Potency and safety analysis of hemp-derived delta-9 products: The hemp vs. cannabis demarcation problem

The word ganja written in graffiti in Seville, Spain

Ganja (/ˈɡænə/, US: /ˈɡɑːnə/; Hindi pronunciation: [ɡaːɲd͡ʒaː]) is one of the oldest and most commonly used synonyms for marijuana. Its usage in English dates to before 1689.[1]

Etymology

Ganja is borrowed from Hindi/Urdu gāñjā (Hindi: गांजा, Urdu: گانجا, IPA: [ɡaːɲd͡ʒaː]), a name for cannabis in the Indo-Aryan language that descended from an early form of Vedic Sanskrit. The Sanskrit gañjā refers to a "powerful preparation from Cannabis sativa".[2][3][4][5][6] But the word only refers to a certain product derived from cannabis plants. Gāñjā is the title given to the flowers, whereas “charas” refers to the resin, and “bhang” the seeds and leaves.[7]

The word ganja reached the Western world through victims of slavery. Victims of the Atlantic slave trade were brought from Africa to Jamaica in 1513. In 1845, the British Empire started to traffic enslaved Indians to the Caribbean to strengthen the workforce on sugar plantations. They brought with them elements of their culture, including ganja.[8]

One academic source places the date of introduction of ganja in Jamaica at 1845.[9] The term came with 19th century workers whose descendants are now known as Indo-Jamaicans.[10]

The word was used in Europe as early as 1856, when the British enacted a tax on the "ganja" trade.[11]

In 1913, Jamaica banned cannabis with the Ganja Law.[12]

Contemporary use of the term ganja

English use

Ganja is the most common term for marijuana in West Indies.[10][13]

In popular culture

Cultural figureheads such as Bob Marley popularized Rastafari and ganja through reggae music. In 1976, Peter Tosh defended the use of ganja in the song "Legalize It".[14] The hip hop group Cypress Hill revived the term in the United States in 2004 in a song titled "Ganja Bus", followed by other artists, including rapper Eminem, in the 2009 song "Must Be the Ganja".[11][15]

In other languages

Derivatives of the term are used as generic words for marijuana in several languages, such as Indonesian/Malay (ganja), Khmer (កញ្ឆា, kanhchhea), Lao (ກັນຊາ, kan sa), Thai (กัญชา, gancha), Tiwi (kanja),[16] and Vietnamese (cần sa).

References

  1. ^ "10 Words From Hindi & Urdu". Merriam-Webster. Archived from the original on 15 April 2019. Retrieved 15 April 2019.
  2. ^ Schwartz, Martin (2008). "Iranian L, and Some Persian and Zaza Etymologies". Iran & the Caucasus. 12 (2): 281–287. doi:10.1163/157338408X406056. JSTOR 25597374.
  3. ^ McGregor, R. S. (Ronald Stuart) (29 November 1993). "The Oxford Hindi-English dictionary". dsal.uchicago.edu.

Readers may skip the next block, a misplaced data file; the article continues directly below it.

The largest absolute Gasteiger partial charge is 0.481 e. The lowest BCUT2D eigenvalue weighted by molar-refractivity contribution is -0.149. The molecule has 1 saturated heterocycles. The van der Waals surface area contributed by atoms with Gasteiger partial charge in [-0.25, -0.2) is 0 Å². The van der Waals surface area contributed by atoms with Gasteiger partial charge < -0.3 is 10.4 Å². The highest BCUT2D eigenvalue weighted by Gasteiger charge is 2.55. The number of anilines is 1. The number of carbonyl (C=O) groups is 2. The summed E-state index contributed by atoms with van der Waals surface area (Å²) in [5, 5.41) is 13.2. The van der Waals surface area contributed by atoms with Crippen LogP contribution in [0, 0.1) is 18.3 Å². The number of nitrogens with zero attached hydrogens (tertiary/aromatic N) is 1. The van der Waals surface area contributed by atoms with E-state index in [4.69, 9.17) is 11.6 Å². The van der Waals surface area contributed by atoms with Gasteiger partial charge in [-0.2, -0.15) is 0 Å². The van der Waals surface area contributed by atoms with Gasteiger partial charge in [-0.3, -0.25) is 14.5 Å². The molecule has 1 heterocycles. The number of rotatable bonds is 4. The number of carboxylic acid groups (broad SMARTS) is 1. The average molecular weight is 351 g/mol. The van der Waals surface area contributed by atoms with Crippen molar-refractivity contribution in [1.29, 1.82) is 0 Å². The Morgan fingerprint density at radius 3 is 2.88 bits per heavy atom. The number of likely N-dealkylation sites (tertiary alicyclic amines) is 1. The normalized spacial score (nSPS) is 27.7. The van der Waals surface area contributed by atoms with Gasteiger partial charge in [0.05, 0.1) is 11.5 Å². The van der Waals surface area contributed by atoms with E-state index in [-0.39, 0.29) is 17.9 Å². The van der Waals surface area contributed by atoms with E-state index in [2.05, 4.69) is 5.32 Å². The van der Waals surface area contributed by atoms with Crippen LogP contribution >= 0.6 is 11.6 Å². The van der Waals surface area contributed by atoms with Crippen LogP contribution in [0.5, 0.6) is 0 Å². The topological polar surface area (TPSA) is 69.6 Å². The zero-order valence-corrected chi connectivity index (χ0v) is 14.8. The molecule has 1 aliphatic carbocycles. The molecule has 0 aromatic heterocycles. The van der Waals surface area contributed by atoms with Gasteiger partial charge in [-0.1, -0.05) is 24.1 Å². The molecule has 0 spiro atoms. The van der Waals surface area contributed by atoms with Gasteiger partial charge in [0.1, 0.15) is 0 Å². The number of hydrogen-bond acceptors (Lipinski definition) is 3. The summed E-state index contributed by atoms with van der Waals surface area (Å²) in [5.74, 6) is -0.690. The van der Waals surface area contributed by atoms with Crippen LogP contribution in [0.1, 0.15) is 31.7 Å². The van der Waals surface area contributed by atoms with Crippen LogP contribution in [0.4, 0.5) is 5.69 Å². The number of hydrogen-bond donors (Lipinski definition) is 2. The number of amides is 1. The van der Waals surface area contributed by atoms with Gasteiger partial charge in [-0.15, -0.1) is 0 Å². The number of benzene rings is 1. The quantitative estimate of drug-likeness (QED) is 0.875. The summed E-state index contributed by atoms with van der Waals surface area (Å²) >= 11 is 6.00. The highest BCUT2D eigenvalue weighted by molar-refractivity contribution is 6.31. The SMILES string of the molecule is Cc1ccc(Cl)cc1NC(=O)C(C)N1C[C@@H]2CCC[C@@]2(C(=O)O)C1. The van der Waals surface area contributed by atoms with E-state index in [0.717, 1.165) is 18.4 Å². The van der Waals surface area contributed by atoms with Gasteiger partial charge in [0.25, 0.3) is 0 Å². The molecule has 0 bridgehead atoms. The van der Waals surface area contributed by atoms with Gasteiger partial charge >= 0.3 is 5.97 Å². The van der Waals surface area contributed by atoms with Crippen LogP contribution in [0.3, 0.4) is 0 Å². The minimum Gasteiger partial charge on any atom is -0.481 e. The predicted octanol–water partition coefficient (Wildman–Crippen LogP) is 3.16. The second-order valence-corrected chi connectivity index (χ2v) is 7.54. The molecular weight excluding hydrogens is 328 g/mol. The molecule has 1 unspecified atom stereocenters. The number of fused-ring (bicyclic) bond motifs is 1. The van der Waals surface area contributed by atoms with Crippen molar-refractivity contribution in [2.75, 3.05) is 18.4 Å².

4. ^ Torkelson, Anthony R. (1996). The Cross Name Index to Medicinal Plants, Vol. IV: Plants in Indian medicine, p. 1674, ISBN 9780849326356, OCLC 34038712. Taylor & Francis. ISBN 9780849326356. {{cite book}}: |website= ignored (help)
  5. ^ Kranzler, Henry R.; Korsmeyer, Pamela (2009). Encyclopedia of Drugs, Alcohol & Additive Behaviour. Gale. p. 28. ISBN 978-0-02866-064-6.[permanent dead link]
  6. ^ Steinmetz, Katy (20 April 2017). "420 Day: Why There Are So Many Different Names for Weed". Time. Archived from the original on 12 August 2018. Retrieved 16 March 2019.
  7. ^ "Origins and Modern Use of Ganja - RQS Blog". Royal Queen Seeds. Retrieved 26 April 2024.
  8. ^ Ren, Guangpeng; Zhang, Xu; Li, Ying; Ridout, Kate; Serrano-Serrano, Martha L.; Yang, Yongzhi; Liu, Ai; Ravikanth, Gudasalamani; Nawaz, Muhammad Ali; Mumtaz, Abdul Samad; Salamin, Nicolas; Fumagalli, Luca (16 July 2021). "Large-scale whole-genome resequencing unravels the domestication history of Cannabis sativa". Science Advances. 7 (29). Bibcode:2021SciA....7.2286R. doi:10.1126/sciadv.abg2286. ISSN 2375-2548. PMC 8284894. PMID 34272249.
  9. ^ Mansingh, Laxmi; Mansingh, Ajai (1999). Home Away from Home: 150 Years of Indian Presence in Jamaica, 1845-1995. I. Randle Publishers. p. 127. ISBN 9768123397.
  10. ^ a b Lisa Rough (14 May 2015). "Jamaica's Cannabis Roots: The History of Ganja on the Island". Leafly. Archived from the original on 11 April 2019. Retrieved 11 April 2019.
  11. ^ a b Linder, Courtney (19 April 2015). "Pot patois: A comprehensive etymology of marijuana". The Pitt News. Archived from the original on 3 April 2019. Retrieved 17 March 2019.
  12. ^ "The ganja law of 1913: 100 years of oppressive injustice - Columns". JamaicaObserver.com. 2 December 2013. Archived from the original on 25 July 2015. Retrieved 24 July 2015.
  13. ^ Courtwright, David T. (2009). Forces of Habit. Harvard University Press. ISBN 978-0-674029-90-3.
  14. ^ Pieter Coertzen; M Christiaan Green; Len Hansen, eds. (2015). Law and Religion in Africa: The quest for the common good in pluralistic societies. African Sun Media. p. 186. ISBN 978-1-919985-63-3.
  15. ^ Rafael Pérez-Torres (2006). Mestizaje: Critical Uses of Race in Chicano Culture. U of Minnesota Press. pp. 97–. ISBN 978-0-8166-4595-4.
  16. ^ Dictionary AuSIL Archived 3 March 2023 at the Wayback Machine